Object \Ob"ject\ ([o^]b"j[e^]kt), n. [L. objectus. See {Object}, v. t.] 1. That which is put, or which may be regarded as put, in the way of some of the senses; something visible or tangible and persists for an appreciable time; as, he observed an object in the distance; all the objects in sight; he touched a strange object in the dark. [1913 Webster] 2. Anything which is set, or which may be regarded as set, before the mind so as to be apprehended or known; that of which the mind by any of its activities takes cognizance, whether a thing external in space or a conception formed by the mind itself; as, an object of knowledge, wonder, fear, thought, study, etc. [1913 Webster] Object is a term for that about which the knowing subject is conversant; what the schoolmen have styled the ``materia circa quam.'' --Sir. W. Hamilton. [1913 Webster] The object of their bitterest hatred. --Macaulay. [1913 Webster] 3. That toward which the mind, or any of its activities, is directed; that on which the purpose are fixed as the end of action or effort; that which is sought for; goal; end; aim; motive; final cause. [1913 Webster] Object, beside its proper signification, came to be abusively applied to denote motive, end, final cause . . . . This innovation was probably borrowed from the French. --Sir. W. Hamilton. [1913 Webster] Let our object be, our country, our whole country, and nothing but our country. --D. Webster. [1913 Webster] 4. Sight; show; appearance; aspect. [Obs.] --Shak. [1913 Webster] He, advancing close Up to the lake, past all the rest, arose In glorious object. --Chapman. [1913 Webster] 5. (Gram.) A word, phrase, or clause toward which an action is directed, or is considered to be directed; as, the object of a transitive verb. [1913 Webster] 6. (Computers) Any set of data that is or can be manipulated or referenced by a computer program as a single entity; -- the term may be used broadly, to include files, images (such as icons on the screen), or small data structures. More narrowly, anything defined as an object within an object-oriented programming language. [PJC] 7. (Ontology) Anything which exists and which has attributes; distinguished from {attributes}, {processes}, and {relations}. [PJC] {Object glass}, the lens, or system of lenses, placed at the end of a telescope, microscope, etc., which is toward the object. Its function is to form an image of the object, which is then viewed by the eyepiece. Called also {objective} or {objective lens}. See Illust. of {Microscope}. {Object lesson}, a lesson in which object teaching is made use of. {Object staff}. (Leveling) Same as {Leveling staff}. {Object teaching}, a method of instruction, in which illustrative objects are employed, each new word or idea being accompanied by a representation of that which it signifies; -- used especially in the kindergarten, for young children. [1913 Webster]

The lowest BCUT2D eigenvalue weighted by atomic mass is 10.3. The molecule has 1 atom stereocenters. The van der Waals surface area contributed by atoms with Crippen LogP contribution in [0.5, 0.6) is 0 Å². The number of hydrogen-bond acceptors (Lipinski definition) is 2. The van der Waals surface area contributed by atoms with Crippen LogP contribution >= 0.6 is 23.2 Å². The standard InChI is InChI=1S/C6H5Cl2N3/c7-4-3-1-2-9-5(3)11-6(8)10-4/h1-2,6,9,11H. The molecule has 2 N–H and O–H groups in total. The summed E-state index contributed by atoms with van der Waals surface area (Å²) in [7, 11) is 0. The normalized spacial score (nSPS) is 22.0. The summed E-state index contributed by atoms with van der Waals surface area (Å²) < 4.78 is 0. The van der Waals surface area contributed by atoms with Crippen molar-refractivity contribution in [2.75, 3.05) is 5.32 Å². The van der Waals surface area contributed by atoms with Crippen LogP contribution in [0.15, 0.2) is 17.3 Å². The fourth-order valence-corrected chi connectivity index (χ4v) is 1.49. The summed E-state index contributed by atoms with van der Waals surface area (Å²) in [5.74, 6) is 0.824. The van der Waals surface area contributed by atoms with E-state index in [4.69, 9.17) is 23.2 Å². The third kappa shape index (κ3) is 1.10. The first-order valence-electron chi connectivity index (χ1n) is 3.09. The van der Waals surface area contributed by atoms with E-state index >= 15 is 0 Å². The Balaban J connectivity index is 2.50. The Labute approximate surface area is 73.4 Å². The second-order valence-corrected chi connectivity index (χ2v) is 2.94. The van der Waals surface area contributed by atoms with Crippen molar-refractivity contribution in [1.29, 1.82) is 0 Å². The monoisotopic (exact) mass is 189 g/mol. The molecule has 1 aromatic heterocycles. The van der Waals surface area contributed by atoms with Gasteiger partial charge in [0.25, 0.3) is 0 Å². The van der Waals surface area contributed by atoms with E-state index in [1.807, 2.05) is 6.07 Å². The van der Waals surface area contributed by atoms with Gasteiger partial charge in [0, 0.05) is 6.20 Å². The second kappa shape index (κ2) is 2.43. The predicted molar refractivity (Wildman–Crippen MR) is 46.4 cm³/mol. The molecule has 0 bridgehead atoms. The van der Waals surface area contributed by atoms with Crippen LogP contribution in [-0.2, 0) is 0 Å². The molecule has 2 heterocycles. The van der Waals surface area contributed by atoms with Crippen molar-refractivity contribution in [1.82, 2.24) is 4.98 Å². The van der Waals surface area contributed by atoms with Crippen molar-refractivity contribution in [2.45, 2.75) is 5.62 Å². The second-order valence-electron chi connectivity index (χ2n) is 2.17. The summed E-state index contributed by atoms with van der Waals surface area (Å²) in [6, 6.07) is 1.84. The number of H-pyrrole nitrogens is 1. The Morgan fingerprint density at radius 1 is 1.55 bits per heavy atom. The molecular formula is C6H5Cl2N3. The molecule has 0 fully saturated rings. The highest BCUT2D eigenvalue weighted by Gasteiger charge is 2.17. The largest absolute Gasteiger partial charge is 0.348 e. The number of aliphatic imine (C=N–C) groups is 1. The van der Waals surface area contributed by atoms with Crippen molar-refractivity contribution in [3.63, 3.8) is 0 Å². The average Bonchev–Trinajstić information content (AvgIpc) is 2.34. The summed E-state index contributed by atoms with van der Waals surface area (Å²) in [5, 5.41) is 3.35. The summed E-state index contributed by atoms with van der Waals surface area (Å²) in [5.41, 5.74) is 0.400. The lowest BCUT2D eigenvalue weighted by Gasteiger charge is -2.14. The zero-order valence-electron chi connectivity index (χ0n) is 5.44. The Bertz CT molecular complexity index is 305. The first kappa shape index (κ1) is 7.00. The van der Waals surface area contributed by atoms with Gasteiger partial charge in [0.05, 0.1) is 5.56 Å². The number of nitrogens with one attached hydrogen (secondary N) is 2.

Subjective may refer to:

subjective adj 1: taking place within the mind and modified by individual bias; "a subjective judgment" [ant: {objective}] 2: of a mental act performed entirely within the mind; "a cognition is an immanent act of mind" [syn: {immanent}] [ant: {transeunt}]